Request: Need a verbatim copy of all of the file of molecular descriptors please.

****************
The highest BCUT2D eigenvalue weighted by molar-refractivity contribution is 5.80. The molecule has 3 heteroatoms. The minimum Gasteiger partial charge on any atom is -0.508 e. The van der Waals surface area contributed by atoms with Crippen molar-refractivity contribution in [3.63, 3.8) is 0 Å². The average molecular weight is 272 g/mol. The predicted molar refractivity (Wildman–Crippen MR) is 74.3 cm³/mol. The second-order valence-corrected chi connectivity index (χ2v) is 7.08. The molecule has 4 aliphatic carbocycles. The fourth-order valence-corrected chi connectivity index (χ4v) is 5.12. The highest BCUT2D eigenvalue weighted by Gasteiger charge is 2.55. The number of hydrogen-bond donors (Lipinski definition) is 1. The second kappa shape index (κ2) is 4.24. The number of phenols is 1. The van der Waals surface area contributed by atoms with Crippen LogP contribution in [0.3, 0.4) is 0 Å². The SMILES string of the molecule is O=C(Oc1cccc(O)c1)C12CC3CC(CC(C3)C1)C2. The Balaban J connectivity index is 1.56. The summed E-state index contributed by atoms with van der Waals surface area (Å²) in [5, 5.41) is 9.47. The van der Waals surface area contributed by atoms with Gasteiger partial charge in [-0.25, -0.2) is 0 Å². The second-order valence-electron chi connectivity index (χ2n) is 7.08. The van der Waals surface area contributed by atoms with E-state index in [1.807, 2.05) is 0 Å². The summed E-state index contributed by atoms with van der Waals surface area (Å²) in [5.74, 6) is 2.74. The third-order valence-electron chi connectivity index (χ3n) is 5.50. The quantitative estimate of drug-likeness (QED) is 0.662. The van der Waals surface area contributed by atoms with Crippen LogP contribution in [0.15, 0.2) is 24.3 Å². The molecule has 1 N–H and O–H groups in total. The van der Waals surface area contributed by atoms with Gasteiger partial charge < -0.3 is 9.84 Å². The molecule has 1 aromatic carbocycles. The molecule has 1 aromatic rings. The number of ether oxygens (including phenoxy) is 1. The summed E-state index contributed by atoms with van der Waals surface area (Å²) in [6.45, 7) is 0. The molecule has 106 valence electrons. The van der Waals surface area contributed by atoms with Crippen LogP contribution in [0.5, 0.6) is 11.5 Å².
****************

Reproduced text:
The highest BCUT2D eigenvalue weighted by molar-refractivity contribution is 5.80. The molecule has 3 heteroatoms. The minimum Gasteiger partial charge on any atom is -0.508 e. The van der Waals surface area contributed by atoms with Crippen molar-refractivity contribution in [3.63, 3.8) is 0 Å². The average molecular weight is 272 g/mol. The predicted molar refractivity (Wildman–Crippen MR) is 74.3 cm³/mol. The second-order valence-corrected chi connectivity index (χ2v) is 7.08. The molecule has 4 aliphatic carbocycles. The fourth-order valence-corrected chi connectivity index (χ4v) is 5.12. The highest BCUT2D eigenvalue weighted by Gasteiger charge is 2.55. The number of hydrogen-bond donors (Lipinski definition) is 1. The second kappa shape index (κ2) is 4.24. The number of phenols is 1. The van der Waals surface area contributed by atoms with Crippen LogP contribution in [0.3, 0.4) is 0 Å². The SMILES string of the molecule is O=C(Oc1cccc(O)c1)C12CC3CC(CC(C3)C1)C2. The Balaban J connectivity index is 1.56. The summed E-state index contributed by atoms with van der Waals surface area (Å²) in [5, 5.41) is 9.47. The van der Waals surface area contributed by atoms with Gasteiger partial charge in [-0.25, -0.2) is 0 Å². The second-order valence-electron chi connectivity index (χ2n) is 7.08. The van der Waals surface area contributed by atoms with E-state index in [1.807, 2.05) is 0 Å². The summed E-state index contributed by atoms with van der Waals surface area (Å²) in [5.74, 6) is 2.74. The third-order valence-electron chi connectivity index (χ3n) is 5.50. The quantitative estimate of drug-likeness (QED) is 0.662. The van der Waals surface area contributed by atoms with Crippen LogP contribution in [0.15, 0.2) is 24.3 Å². The molecule has 1 N–H and O–H groups in total. The van der Waals surface area contributed by atoms with Gasteiger partial charge < -0.3 is 9.84 Å². The molecule has 1 aromatic carbocycles. The molecule has 1 aromatic rings. The number of ether oxygens (including phenoxy) is 1. The summed E-state index contributed by atoms with van der Waals surface area (Å²) in [6.45, 7) is 0. The molecule has 106 valence electrons. The van der Waals surface area contributed by atoms with Crippen LogP contribution in [0.5, 0.6) is 11.5 Å².